A long tube points up to the sky
and smoke like cotton wool ascending
passes the chimney, rises high,
a bundled strand somehow unending.
Far under it there must be fire
that burns producing useful heat,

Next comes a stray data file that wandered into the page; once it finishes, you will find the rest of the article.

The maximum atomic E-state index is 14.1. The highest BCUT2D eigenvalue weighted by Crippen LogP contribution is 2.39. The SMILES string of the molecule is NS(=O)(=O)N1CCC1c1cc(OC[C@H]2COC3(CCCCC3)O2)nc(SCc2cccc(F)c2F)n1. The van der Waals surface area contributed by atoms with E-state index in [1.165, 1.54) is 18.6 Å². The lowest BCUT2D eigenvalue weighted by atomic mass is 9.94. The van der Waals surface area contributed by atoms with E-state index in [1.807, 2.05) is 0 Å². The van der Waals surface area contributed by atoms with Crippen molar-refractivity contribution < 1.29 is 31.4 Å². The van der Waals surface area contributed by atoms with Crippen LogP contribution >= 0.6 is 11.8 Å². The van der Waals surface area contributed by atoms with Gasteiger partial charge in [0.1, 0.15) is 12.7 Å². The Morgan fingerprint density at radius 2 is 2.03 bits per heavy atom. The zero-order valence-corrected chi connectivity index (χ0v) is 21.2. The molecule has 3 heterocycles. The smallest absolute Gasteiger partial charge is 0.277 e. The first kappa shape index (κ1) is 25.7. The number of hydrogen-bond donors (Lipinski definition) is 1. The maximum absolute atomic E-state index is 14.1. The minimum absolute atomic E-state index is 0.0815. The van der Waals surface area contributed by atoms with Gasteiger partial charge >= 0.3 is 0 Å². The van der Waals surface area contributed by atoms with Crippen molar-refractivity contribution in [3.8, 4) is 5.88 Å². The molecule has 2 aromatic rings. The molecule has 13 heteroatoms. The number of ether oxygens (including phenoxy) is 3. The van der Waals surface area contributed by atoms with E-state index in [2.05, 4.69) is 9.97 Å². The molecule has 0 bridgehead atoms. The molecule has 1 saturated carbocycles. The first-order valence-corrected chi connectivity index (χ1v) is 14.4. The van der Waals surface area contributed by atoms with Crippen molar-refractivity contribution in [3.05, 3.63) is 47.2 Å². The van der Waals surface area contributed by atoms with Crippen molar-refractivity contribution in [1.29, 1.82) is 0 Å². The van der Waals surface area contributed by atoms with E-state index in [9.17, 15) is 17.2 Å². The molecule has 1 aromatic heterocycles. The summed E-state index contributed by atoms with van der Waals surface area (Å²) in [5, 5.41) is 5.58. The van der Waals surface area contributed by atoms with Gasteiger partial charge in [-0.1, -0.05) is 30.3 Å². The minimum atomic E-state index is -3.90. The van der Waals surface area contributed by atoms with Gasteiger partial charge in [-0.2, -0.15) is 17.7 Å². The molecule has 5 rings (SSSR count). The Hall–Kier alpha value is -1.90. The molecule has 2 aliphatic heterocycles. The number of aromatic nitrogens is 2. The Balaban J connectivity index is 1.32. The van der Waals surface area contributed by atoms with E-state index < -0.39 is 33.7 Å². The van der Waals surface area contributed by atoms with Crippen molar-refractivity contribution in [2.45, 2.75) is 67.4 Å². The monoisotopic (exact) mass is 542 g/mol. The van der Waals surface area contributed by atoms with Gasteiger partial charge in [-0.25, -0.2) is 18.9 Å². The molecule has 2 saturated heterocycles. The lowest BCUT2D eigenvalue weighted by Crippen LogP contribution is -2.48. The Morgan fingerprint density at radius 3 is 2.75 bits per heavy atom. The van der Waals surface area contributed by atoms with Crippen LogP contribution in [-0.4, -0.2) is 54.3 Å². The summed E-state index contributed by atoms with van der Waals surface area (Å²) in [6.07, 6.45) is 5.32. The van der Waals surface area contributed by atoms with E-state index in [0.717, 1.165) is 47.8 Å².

thereby making the substance dryer
because the water does retreat.
Steam is what’s left and, of course, ashes,
crumbled in a tiny heap.
The substance that the plants’ life stashes
offers us warmth in winter’s sleep.